Sociology Distinguished from the Special Social Sciences. Sociology as a general science deals with all forms of social relationships; and therefore its subject matter can be nothing less than a complete society. As a matter of fact, it obtains its material from all kinds of social groups whether partial or complete.

Associations of individuals for specific purposes, like business, government, or religious organizations, may each be made a subject of study; and such studies give rise to the special social sciences, such as economics, politics, comparative religions, etc. But however numerous and complete the special social sciences may be, any piecemeal study of society necessarily misses certain fundamental and significant social facts. The life of man is not comprised in any single activity, and associations of men for different purposes all react upon one another. Therefore, to understand fully the nature of man and his social relations, society must be studied in its entirety as well as in

its parts.

As compared with the individual social sciences, sociology is a more general and also a more complicated science. It deals with the fundamental principles which enter into the various social sciences, just as biology deals with the fundamental facts of life and the sub-sciences of botany and zoology deal with specific manifestations of life. It is natural that the social sciences should develop first, because knowledge normally begins with the particular and passes to the more general; but, as our knowledge of the great fundamental social processes increases, the new material and the new point of approach should throw light on all the special social sciences and complete them.

The Relation of Sociology to the Other Primary Sciences. A clear comprehension of the province of sociology requires an analysis of its position among the other fundamental sciences, as well as a distinction between it and the special social sciences. Auguste Comte, the first modern writer on sociology, in his Positive Philosophy, classified the sciences as follows: Astronomy, Physics, Chemistry, Biology, (Psychology), and Sociology. Comte himself made psychology a sub-division of biology, but later writers have given it a place among the primary sciences. Spencer objected strongly to this classification and substituted another for it; and it is true that for some purposes Comte's hierarchy is a poor one. But sciences may be arranged in different ways for different purposes, and Comte's classification emphasizes certain points which are well worth noting.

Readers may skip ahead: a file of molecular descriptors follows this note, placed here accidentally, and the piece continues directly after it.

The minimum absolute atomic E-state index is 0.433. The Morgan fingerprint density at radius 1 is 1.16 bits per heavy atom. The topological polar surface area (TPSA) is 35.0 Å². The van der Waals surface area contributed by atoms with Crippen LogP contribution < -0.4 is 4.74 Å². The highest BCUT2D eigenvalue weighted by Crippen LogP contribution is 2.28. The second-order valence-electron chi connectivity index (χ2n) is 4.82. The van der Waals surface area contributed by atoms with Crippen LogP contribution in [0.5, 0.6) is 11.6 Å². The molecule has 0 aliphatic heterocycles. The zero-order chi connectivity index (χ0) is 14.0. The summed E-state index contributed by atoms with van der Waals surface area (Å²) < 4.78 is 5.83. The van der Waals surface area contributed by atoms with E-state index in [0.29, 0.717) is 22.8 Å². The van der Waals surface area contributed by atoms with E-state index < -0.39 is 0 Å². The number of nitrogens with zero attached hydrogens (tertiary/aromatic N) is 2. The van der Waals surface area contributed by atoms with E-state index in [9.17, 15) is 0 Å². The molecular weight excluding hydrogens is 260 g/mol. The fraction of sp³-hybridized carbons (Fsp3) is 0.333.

Comte classified the sciences in their serial order for four reasons. He maintained that it ranked them in the order of their historical development, and of their dependence, and indicated their relative degrees of complexity, and of precision. Although his classification does show in a rough way the historical development of the sciences, that development has not actually been so lineal as this arrangement would imply. It is not far from the truth to say that, in the matter of dependence, the development of some of the later sciences has reacted upon the earlier as markedly as the development of the earlier has stimulated the later. From the point of view of development then sciences are interdependent rather than lineally dependent. It is true, however, that any one of these sciences is likely to make use of many of the principles derived from the sciences which immediately precede in Comte's arrangement. For example, many of the principles both of biology and of psychology must be understood before the laws of sociology can be fully mastered.

Of more interest are the last two characteristics of the sciences discussed, - their complexity and precision. By complexity Comte meant the relative number of forces or factors involved at a given time. From this point of view it is probably true that astronomy is the simplest of all the sciences; and the series shows increasing complexity up to sociology, which has to take account of the largest number of forces acting at once. The precision of a science refers to the character of its conclusions